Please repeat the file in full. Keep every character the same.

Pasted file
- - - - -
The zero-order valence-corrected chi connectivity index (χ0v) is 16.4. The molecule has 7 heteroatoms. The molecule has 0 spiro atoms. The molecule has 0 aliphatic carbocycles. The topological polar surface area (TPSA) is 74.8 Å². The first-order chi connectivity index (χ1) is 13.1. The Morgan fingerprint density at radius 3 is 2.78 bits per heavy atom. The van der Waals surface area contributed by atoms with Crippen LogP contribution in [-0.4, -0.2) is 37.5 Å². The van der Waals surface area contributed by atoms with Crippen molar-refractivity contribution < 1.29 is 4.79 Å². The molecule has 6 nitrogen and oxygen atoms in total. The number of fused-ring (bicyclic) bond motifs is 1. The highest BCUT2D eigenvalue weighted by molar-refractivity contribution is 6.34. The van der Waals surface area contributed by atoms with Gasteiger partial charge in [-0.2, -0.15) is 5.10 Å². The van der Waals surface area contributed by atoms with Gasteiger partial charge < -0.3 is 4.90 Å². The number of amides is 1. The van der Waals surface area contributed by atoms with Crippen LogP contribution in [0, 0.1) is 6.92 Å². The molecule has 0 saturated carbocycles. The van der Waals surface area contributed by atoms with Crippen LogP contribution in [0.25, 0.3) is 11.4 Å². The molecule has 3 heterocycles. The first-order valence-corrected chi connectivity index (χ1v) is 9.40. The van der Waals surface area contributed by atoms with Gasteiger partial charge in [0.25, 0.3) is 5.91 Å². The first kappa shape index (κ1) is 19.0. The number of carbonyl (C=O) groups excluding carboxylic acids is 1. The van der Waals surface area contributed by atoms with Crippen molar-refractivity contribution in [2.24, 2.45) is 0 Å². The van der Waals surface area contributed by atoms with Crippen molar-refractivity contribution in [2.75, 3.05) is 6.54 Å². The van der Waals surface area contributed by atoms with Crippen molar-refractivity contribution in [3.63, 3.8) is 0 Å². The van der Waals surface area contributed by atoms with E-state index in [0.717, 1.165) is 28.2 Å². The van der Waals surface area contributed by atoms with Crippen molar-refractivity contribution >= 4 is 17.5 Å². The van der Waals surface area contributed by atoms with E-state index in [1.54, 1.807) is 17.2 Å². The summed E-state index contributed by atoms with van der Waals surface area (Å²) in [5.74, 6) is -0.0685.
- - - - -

The zero-order valence-corrected chi connectivity index (χ0v) is 16.4. The molecule has 7 heteroatoms. The molecule has 0 spiro atoms. The molecule has 0 aliphatic carbocycles. The topological polar surface area (TPSA) is 74.8 Å². The first-order chi connectivity index (χ1) is 13.1. The Morgan fingerprint density at radius 3 is 2.78 bits per heavy atom. The van der Waals surface area contributed by atoms with Crippen LogP contribution in [-0.4, -0.2) is 37.5 Å². The van der Waals surface area contributed by atoms with Crippen molar-refractivity contribution < 1.29 is 4.79 Å². The molecule has 6 nitrogen and oxygen atoms in total. The number of fused-ring (bicyclic) bond motifs is 1. The highest BCUT2D eigenvalue weighted by molar-refractivity contribution is 6.34. The van der Waals surface area contributed by atoms with Gasteiger partial charge in [-0.2, -0.15) is 5.10 Å². The van der Waals surface area contributed by atoms with Gasteiger partial charge < -0.3 is 4.90 Å². The number of amides is 1. The van der Waals surface area contributed by atoms with Crippen LogP contribution in [0, 0.1) is 6.92 Å². The molecule has 0 saturated carbocycles. The van der Waals surface area contributed by atoms with Crippen LogP contribution in [0.25, 0.3) is 11.4 Å². The molecule has 3 heterocycles. The first-order valence-corrected chi connectivity index (χ1v) is 9.40. The van der Waals surface area contributed by atoms with Gasteiger partial charge in [0.25, 0.3) is 5.91 Å². The first kappa shape index (κ1) is 19.0. The number of carbonyl (C=O) groups excluding carboxylic acids is 1. The van der Waals surface area contributed by atoms with Crippen molar-refractivity contribution in [2.24, 2.45) is 0 Å². The van der Waals surface area contributed by atoms with Crippen molar-refractivity contribution in [2.75, 3.05) is 6.54 Å². The van der Waals surface area contributed by atoms with Crippen molar-refractivity contribution in [3.63, 3.8) is 0 Å². The van der Waals surface area contributed by atoms with E-state index in [0.717, 1.165) is 28.2 Å². The van der Waals surface area contributed by atoms with Crippen molar-refractivity contribution >= 4 is 17.5 Å². The van der Waals surface area contributed by atoms with E-state index in [1.54, 1.807) is 17.2 Å². The summed E-state index contributed by atoms with van der Waals surface area (Å²) in [5.74, 6) is -0.0685.